The Sinister Case When Exorcism Turned Husband Into a Killer

Although the principal events in this drama occurred outside the Calderdale region, one of the main players had previously been something of a fixture in the area, namely Father Peter Vincent who was vicar at the Church of Saint John the Divine in Rastrick between 1963 and 1971.

The case and his involvement in it consequently generated a lot of discussion in the local press at the time, and hence it seems worth recounting here.

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By 1974, Vincent was the parish priest at the Church of Saint Thomas in Gawber, South Yorkshire and known to be an expert in the art euphemistically described as “deliverance” but more commonly known as exorcism.

Thus, he was called in by the Christian Fellowship Group of Osset when one of their members, Michael Taylor, felt he was possessed following an attack he carried out on his wife Christine and an encounter with the devil himself.

Taylor lived in Ossett, West Yorkshire, working as a butcher. In 1974, Taylor’s wife, Christine, stated to a Christian Fellowship Group to which Taylor belonged, that his relationship with the lay leader of the group, Marie Robinson, was “carnal” in nature.

Michael Taylor admitted that he felt evil within him and eventually attacked Robinson verbally, who screamed back at him. During the next meeting, Michael Taylor received an absolution, but nevertheless, his behaviour continued to become more erratic.

As a result, the local vicar called in other ministers experienced in deliverance in preparation to cast out the demons residing within the man.

The exorcism, which occurred on 5–6 October 1974 at St. Thomas’s Church in Gawber, was headed by Father Peter Vincent, the Anglican priest of St. Thomas’s, and was aided by a Methodist clergyman, the Rev. Raymond Smith.

According to Bill Ellis, an authority on folklore and the occult in contemporary culture, the exorcists believed that they had: “In an all-night ceremony…invoked and cast out at least forty demons, including those of incest, bestiality, blasphemy, and lewdness. At the end, exhausted, they allowed Taylor to go home, although they felt that at least three demons—insanity, murder, and violence—were still left in him.”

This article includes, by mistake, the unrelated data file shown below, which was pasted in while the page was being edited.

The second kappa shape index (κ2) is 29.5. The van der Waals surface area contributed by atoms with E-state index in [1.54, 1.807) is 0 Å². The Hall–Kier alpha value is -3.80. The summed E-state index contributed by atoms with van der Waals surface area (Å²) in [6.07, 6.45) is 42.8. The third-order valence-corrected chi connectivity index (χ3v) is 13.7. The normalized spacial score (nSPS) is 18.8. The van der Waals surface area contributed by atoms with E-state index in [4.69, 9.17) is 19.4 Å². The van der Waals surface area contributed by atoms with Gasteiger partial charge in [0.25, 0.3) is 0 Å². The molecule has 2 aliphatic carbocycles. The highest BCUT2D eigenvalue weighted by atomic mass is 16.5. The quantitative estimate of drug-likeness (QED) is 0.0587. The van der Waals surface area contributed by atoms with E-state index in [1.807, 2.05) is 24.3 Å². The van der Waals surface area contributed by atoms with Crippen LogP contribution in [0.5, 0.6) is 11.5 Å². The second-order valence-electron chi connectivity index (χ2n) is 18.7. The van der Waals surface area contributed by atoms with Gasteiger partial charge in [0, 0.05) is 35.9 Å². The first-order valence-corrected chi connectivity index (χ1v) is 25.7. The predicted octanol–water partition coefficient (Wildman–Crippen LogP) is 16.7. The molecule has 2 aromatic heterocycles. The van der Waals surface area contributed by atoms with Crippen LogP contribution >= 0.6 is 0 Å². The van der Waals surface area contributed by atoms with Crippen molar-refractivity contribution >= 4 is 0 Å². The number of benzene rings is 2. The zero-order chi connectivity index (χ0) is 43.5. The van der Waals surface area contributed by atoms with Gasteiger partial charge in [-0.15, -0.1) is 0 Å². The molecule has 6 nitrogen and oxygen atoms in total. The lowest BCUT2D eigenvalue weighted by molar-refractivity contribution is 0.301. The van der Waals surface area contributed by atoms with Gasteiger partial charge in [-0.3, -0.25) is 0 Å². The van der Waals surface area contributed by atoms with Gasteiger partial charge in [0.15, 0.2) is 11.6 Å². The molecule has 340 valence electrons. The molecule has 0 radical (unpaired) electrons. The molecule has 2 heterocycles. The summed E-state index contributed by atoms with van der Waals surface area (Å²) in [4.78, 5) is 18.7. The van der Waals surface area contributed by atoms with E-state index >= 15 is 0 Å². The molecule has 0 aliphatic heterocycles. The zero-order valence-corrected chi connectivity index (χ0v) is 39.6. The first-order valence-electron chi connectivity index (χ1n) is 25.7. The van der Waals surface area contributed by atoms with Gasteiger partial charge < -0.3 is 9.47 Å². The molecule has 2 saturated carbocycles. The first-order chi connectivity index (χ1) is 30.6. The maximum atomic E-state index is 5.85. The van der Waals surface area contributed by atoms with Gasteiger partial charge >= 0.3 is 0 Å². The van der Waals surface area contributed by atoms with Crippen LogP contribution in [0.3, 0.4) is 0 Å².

Returning to his home in the early hours of the morning and clearly still in a profoundly disturbed state of mind, Taylor proceeded to murder his wife Christine and mutilate her body by reportedly removing her eyes and tongue, practically tearing her face off the skull with his bare hands.

He went on to kill the family’s pet poodle and was subsequently found by the police wandering the streets naked and slick with blood, claiming to have no memory of events.

Taylor was found to be suffering from schizophrenia and an inquest declared him criminally insane, confining him to an asylum from which he was released only three years later.

Inevitably, the incident sparked a huge controversy concerning the role of exorcism in modern society. In the Church of England, deliverance cases must now first be referred to a panel including a medical psychiatrist, and the Taylor exorcism remains the last acknowledged instance in an Anglican church.

In April 1975 following the conclusion of the inquest, the Brighouse Echo reports that Vincent successor at St. John’s Church, Rev. Ian Walker had performed an exorcism in the Brighouse district on at least one occasion, whilst it seems inevitable that Vincent himself carried out such rites in the area during in his term, considering his reputation as an expert in those matters.

However, following the Taylor incident, all exorcism in the Wakefield diocese was banned by the bishop.

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